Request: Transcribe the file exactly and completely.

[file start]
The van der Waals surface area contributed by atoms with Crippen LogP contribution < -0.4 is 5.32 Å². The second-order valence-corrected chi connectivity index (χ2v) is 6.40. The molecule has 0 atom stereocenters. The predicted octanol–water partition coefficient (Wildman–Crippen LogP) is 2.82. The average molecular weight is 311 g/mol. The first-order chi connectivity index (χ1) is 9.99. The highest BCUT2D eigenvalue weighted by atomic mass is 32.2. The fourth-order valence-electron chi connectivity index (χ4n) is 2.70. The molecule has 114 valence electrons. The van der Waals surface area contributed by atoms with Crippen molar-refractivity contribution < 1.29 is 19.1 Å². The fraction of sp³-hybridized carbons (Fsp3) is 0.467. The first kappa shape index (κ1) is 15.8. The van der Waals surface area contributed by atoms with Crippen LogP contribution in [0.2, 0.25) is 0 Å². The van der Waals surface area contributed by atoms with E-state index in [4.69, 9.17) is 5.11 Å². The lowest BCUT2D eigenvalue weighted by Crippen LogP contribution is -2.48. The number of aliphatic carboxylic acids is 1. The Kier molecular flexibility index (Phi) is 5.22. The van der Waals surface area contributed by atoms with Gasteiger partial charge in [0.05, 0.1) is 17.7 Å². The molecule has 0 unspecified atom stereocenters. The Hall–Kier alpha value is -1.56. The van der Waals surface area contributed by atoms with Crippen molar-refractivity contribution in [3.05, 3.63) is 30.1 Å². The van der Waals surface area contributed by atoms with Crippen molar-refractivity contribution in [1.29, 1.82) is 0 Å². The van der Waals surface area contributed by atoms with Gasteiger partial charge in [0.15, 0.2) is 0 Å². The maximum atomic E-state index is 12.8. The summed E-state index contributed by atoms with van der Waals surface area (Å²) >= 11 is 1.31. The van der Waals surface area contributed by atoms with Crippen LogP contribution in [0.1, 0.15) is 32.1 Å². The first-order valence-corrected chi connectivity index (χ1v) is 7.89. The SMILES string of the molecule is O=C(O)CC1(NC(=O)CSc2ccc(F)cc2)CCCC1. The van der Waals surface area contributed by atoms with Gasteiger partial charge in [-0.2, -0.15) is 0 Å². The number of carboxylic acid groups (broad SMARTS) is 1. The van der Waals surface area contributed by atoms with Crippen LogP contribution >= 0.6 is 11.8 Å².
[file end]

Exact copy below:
The van der Waals surface area contributed by atoms with Crippen LogP contribution < -0.4 is 5.32 Å². The second-order valence-corrected chi connectivity index (χ2v) is 6.40. The molecule has 0 atom stereocenters. The predicted octanol–water partition coefficient (Wildman–Crippen LogP) is 2.82. The average molecular weight is 311 g/mol. The first-order chi connectivity index (χ1) is 9.99. The highest BCUT2D eigenvalue weighted by atomic mass is 32.2. The fourth-order valence-electron chi connectivity index (χ4n) is 2.70. The molecule has 114 valence electrons. The van der Waals surface area contributed by atoms with Crippen molar-refractivity contribution < 1.29 is 19.1 Å². The fraction of sp³-hybridized carbons (Fsp3) is 0.467. The first kappa shape index (κ1) is 15.8. The van der Waals surface area contributed by atoms with Crippen LogP contribution in [0.2, 0.25) is 0 Å². The van der Waals surface area contributed by atoms with E-state index in [4.69, 9.17) is 5.11 Å². The lowest BCUT2D eigenvalue weighted by Crippen LogP contribution is -2.48. The number of aliphatic carboxylic acids is 1. The Kier molecular flexibility index (Phi) is 5.22. The van der Waals surface area contributed by atoms with Gasteiger partial charge in [0.05, 0.1) is 17.7 Å². The molecule has 0 unspecified atom stereocenters. The Hall–Kier alpha value is -1.56. The van der Waals surface area contributed by atoms with Crippen molar-refractivity contribution in [3.05, 3.63) is 30.1 Å². The van der Waals surface area contributed by atoms with Crippen molar-refractivity contribution in [1.29, 1.82) is 0 Å². The van der Waals surface area contributed by atoms with Gasteiger partial charge in [0.15, 0.2) is 0 Å². The maximum atomic E-state index is 12.8. The summed E-state index contributed by atoms with van der Waals surface area (Å²) >= 11 is 1.31. The van der Waals surface area contributed by atoms with Crippen LogP contribution in [0.1, 0.15) is 32.1 Å². The first-order valence-corrected chi connectivity index (χ1v) is 7.89. The SMILES string of the molecule is O=C(O)CC1(NC(=O)CSc2ccc(F)cc2)CCCC1. The van der Waals surface area contributed by atoms with Gasteiger partial charge in [-0.2, -0.15) is 0 Å². The number of carboxylic acid groups (broad SMARTS) is 1. The van der Waals surface area contributed by atoms with Crippen LogP contribution >= 0.6 is 11.8 Å².